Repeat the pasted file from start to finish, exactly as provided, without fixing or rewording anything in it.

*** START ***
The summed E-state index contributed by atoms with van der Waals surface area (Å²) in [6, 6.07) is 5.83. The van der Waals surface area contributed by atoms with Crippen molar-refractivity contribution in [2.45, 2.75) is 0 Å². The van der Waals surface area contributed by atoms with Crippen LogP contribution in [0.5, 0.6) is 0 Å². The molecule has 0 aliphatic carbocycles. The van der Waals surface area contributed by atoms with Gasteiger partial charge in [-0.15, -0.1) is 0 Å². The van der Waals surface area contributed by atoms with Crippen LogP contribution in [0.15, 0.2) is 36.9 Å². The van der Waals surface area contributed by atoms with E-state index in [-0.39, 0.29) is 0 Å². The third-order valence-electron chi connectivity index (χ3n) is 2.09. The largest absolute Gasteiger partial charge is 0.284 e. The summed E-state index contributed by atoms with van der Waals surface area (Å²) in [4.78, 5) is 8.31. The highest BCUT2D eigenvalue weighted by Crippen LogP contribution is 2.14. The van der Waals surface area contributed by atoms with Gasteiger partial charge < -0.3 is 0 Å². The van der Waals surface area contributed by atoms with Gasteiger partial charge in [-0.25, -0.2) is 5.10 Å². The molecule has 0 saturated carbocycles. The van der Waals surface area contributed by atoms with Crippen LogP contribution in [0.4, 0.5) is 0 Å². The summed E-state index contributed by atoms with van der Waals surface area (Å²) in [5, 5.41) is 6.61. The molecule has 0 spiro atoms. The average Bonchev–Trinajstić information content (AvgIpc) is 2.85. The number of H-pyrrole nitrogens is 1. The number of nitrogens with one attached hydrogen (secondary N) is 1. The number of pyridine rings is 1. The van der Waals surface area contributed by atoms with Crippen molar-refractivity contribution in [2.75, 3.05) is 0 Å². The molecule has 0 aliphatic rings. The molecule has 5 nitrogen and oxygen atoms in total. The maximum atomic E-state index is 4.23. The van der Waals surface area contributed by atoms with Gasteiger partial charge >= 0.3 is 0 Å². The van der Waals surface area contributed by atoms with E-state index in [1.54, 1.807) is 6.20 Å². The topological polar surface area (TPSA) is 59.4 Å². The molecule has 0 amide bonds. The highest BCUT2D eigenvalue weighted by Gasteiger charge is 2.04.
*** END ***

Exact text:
The summed E-state index contributed by atoms with van der Waals surface area (Å²) in [6, 6.07) is 5.83. The van der Waals surface area contributed by atoms with Crippen molar-refractivity contribution in [2.45, 2.75) is 0 Å². The van der Waals surface area contributed by atoms with Crippen LogP contribution in [0.5, 0.6) is 0 Å². The molecule has 0 aliphatic carbocycles. The van der Waals surface area contributed by atoms with Gasteiger partial charge in [-0.15, -0.1) is 0 Å². The van der Waals surface area contributed by atoms with Crippen LogP contribution in [0.15, 0.2) is 36.9 Å². The van der Waals surface area contributed by atoms with E-state index in [-0.39, 0.29) is 0 Å². The third-order valence-electron chi connectivity index (χ3n) is 2.09. The largest absolute Gasteiger partial charge is 0.284 e. The summed E-state index contributed by atoms with van der Waals surface area (Å²) in [4.78, 5) is 8.31. The highest BCUT2D eigenvalue weighted by Crippen LogP contribution is 2.14. The van der Waals surface area contributed by atoms with Gasteiger partial charge < -0.3 is 0 Å². The van der Waals surface area contributed by atoms with Gasteiger partial charge in [-0.25, -0.2) is 5.10 Å². The molecule has 0 saturated carbocycles. The van der Waals surface area contributed by atoms with Crippen LogP contribution in [0.4, 0.5) is 0 Å². The summed E-state index contributed by atoms with van der Waals surface area (Å²) in [5, 5.41) is 6.61. The molecule has 0 spiro atoms. The average Bonchev–Trinajstić information content (AvgIpc) is 2.85. The number of H-pyrrole nitrogens is 1. The number of nitrogens with one attached hydrogen (secondary N) is 1. The number of pyridine rings is 1. The van der Waals surface area contributed by atoms with Crippen molar-refractivity contribution in [2.75, 3.05) is 0 Å². The molecule has 0 aliphatic rings. The molecule has 5 nitrogen and oxygen atoms in total. The maximum atomic E-state index is 4.23. The van der Waals surface area contributed by atoms with Gasteiger partial charge >= 0.3 is 0 Å². The van der Waals surface area contributed by atoms with E-state index in [1.54, 1.807) is 6.20 Å². The topological polar surface area (TPSA) is 59.4 Å². The molecule has 0 amide bonds. The highest BCUT2D eigenvalue weighted by Gasteiger charge is 2.04.